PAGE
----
Volume VIII Number 2

Ottawa, Canada

Fall 1996

Message from the President

Francis Peddle

This issue of ELEUTHERIA contains diverse pieces by James Lowry, Peter McCormick and myself. McCormick’s article “Reddish in Noth-ing but Night” was read in a shorter version, under the title “Reasonably Interpreting Fic­tions”, at Montreal, where there was, October 16-19, 1996, a joint annual meeting of the Canadian Society for Aesthetics and the Ameri­can Society for Aesthetics. Both societies have cordial relations with a number of scholars holding dual memberships. On occasion the two societies hold their annual meetings together here in Canada.

McCormick’s panoramic excursion through thinking about fictions, and more particularly through thinking about what counts as reason­ably interpreting fictions, goes beyond instru­mental, procedural and relativistic terms. His focus is on “the more substantive terms that specify a cardinal role for more speculative accounts of meaning, truth, and objectivity as aspects of the fictional.” Reflecting on these accounts in the poetry of suffering in the twentieth century is a principal element of McCormick’s work on philosophy, poetry and fictions.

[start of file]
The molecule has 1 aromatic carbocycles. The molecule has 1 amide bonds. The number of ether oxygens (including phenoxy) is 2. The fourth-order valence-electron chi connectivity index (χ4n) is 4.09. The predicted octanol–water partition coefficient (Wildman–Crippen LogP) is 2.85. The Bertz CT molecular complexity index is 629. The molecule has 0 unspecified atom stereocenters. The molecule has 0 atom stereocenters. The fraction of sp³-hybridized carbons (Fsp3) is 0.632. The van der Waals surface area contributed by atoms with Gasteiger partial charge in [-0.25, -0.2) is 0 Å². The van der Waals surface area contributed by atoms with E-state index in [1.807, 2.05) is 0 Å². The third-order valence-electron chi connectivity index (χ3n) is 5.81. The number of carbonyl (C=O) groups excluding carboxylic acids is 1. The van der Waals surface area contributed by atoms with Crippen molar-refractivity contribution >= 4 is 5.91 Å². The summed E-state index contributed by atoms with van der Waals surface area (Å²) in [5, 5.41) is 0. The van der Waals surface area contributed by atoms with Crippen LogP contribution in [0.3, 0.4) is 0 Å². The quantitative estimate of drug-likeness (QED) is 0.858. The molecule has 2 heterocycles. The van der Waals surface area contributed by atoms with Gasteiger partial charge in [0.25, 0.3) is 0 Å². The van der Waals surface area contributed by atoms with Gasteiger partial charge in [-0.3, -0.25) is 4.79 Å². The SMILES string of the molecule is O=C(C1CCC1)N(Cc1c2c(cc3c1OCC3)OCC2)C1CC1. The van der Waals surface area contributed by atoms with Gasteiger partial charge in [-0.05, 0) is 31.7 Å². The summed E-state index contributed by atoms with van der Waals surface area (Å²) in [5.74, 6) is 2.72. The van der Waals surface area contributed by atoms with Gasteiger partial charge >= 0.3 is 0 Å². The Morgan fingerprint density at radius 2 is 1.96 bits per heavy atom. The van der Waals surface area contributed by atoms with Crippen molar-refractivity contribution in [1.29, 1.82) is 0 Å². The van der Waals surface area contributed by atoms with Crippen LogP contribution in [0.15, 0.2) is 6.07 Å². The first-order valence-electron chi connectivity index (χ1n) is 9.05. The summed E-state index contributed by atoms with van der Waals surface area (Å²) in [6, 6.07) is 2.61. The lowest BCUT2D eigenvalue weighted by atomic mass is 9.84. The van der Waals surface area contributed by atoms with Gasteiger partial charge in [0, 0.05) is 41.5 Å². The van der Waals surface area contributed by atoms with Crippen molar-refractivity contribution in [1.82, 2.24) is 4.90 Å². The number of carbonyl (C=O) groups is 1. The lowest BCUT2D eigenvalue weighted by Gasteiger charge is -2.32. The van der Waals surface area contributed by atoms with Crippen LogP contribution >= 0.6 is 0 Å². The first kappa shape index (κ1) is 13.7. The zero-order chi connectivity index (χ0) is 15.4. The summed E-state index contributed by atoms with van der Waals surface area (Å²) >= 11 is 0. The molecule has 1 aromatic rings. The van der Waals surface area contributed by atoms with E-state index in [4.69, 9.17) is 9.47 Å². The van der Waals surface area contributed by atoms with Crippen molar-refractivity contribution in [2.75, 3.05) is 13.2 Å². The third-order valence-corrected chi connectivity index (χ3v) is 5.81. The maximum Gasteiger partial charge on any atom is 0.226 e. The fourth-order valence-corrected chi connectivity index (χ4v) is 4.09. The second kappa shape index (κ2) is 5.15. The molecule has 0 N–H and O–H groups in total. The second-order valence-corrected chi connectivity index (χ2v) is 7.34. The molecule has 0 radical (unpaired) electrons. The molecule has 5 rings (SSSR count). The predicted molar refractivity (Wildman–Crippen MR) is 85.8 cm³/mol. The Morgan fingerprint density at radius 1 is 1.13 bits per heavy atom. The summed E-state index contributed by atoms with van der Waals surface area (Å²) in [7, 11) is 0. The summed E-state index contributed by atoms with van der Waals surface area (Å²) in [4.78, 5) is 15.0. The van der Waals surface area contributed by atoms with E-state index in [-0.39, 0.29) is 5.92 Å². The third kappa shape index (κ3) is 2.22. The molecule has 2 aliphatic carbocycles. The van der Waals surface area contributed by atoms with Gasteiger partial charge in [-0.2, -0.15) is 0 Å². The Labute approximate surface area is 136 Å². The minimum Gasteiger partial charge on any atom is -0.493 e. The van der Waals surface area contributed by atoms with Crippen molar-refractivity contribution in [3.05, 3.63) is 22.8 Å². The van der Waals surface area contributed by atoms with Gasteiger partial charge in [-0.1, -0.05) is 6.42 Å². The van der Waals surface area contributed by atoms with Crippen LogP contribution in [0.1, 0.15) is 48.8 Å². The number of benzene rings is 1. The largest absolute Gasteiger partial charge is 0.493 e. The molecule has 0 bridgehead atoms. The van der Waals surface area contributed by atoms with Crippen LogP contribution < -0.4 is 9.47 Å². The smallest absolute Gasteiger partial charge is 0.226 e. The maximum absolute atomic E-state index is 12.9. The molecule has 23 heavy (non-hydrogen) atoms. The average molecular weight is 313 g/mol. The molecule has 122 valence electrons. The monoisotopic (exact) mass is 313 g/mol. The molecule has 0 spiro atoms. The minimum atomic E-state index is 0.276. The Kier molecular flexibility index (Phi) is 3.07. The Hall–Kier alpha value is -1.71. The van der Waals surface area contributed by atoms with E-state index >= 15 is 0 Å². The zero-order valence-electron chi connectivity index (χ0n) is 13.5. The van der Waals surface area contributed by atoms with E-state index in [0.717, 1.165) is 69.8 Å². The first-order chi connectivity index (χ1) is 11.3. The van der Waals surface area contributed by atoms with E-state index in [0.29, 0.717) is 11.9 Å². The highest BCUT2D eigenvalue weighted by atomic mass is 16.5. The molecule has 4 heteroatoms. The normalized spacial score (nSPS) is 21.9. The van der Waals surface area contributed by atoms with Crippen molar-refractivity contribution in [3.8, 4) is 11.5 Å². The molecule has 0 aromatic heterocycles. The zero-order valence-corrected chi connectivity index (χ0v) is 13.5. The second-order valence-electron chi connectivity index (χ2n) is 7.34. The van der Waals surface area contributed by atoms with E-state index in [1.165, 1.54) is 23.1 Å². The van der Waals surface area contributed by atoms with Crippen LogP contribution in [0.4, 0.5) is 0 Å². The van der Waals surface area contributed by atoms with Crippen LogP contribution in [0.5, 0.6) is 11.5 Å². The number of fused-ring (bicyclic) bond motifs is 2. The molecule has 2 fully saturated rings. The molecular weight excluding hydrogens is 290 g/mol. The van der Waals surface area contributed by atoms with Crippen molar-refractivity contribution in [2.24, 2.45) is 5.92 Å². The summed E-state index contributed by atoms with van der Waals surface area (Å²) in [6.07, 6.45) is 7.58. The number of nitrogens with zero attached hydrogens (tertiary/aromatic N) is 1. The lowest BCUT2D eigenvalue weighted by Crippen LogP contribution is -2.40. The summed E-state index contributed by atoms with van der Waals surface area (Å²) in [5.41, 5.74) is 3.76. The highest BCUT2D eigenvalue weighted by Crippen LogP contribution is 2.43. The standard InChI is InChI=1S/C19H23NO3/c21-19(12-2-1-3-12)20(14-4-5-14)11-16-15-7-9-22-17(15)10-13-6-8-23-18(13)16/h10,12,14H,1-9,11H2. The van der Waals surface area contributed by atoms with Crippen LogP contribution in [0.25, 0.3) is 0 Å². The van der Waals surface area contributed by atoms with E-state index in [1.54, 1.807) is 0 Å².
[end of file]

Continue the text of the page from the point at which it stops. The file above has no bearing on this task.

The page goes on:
Speculative accounts of the history of philoso­phy have traditionally formed a significant component of the major systems of speculative philosophy. James Lowry’s “Speculative Philoso­phy and the History of Philosophy” treats the two subphrases as contraries which on their own create fundamental obstacles to the perennial philosophical endeavour. Lowry maintains that followers of system-builders such as Aristotle, Aquinas or Hegel invariably become either “historical” traditionalists or “ahistorical” dogmatists. Philosophical speculation avoids this trap by working speculatively and rationally through the history of philosophy. The perennial lesson to be learned, not simply intuited, is the recognition of “the necessity of knowing what has been thought in order to think systemati­cally and anew.”

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With the first publication of ELEUTHERIA in the Spring of 1989 we made available access to a computer via modem, which was left in “host” mode for a specified time one day a week. Communications technology has taken a quantum leap since then with the development of the Internet and E-mail. We now have an E-mail address: isp@raynon.com. We also hope to have a home page on the world wide web in 1997. It will primarily contain information about the Institute, ELEUTHERIA, papers on speculative philosophy and other occasional items of interest to those who keep track of what is going on in the discipline.

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With the Fall issue of ELEUTHERIA we once again enclose our annual request for membership renewal. If anyone has professional questions about charitable donations for the Institute, or about how to contribute to the Insti­tute’s Endowment Fund, they should contact me.

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